Combinatorial methods have captured the attention of the materials community with the promise of providing new discoveries “faster, better, and cheaper.” We employ magnetron co-sputtering from 3+1 targets to create “libraries” covering wide ranges of alloy compositions. Key for the efficiency of these methods are a massively parallel characterization of the library for specific properties of interest, in contrast to the time-consuming one-composition-at-a-time approach. One of our main focus is to apply these strategies to develop new bulk metallic glass forming alloys by sputtering composition libraries containing of up to six components. Here we take advantage of the typical pseudo binary or ternary characteristics of most alloys alloys, which we represent in alloy targets. High throughput methods are used to determine melting and nucleation temperature, as well as the thermo plastic formability of the various compositions. Furthermore, we use these methods to study solidification of complex alloys in general.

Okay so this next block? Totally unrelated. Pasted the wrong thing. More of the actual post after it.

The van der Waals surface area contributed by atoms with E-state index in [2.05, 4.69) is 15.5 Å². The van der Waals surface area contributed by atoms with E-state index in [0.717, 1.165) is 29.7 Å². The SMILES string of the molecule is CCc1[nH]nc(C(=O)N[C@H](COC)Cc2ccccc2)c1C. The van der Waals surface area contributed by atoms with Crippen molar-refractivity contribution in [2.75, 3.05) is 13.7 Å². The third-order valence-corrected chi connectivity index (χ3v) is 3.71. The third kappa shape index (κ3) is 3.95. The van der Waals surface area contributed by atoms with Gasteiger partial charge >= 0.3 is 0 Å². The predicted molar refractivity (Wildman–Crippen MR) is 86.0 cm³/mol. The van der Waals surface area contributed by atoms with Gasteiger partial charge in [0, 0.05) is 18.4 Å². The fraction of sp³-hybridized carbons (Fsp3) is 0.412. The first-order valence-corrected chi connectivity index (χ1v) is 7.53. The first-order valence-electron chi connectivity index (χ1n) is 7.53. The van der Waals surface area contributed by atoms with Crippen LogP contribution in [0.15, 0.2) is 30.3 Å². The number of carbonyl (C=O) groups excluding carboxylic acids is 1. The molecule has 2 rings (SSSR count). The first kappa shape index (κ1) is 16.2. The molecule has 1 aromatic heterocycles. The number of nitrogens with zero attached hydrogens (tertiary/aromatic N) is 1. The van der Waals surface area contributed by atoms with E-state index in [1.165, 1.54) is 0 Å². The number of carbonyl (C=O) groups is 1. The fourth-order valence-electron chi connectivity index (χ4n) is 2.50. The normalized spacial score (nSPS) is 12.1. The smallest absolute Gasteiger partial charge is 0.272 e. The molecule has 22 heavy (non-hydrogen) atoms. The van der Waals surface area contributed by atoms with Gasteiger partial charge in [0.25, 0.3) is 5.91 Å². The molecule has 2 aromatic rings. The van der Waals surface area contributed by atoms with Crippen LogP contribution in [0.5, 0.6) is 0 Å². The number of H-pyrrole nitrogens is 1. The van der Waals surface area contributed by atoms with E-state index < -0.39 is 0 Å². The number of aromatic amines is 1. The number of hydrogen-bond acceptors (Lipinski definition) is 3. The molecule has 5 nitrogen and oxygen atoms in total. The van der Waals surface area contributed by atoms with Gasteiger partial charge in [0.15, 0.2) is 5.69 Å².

Adhesion, spreading, and survival of fibroblasts cells vary significantly as a function of composition on Au-Cu-Si compositional library films. This allows for rapid scanning of potentially biocompatible alloys.
High throughput characterization of metallic glass film libraries with respect to their thermoplastic forming ability. The highest formability is present at 3 (Au and Cu rich) where the film has been blow molded all the way into the mold cavity. These method allows to quantify glass transition temperature and the determination of the lowest viscosity that can be accessed in the supercooled liquid region.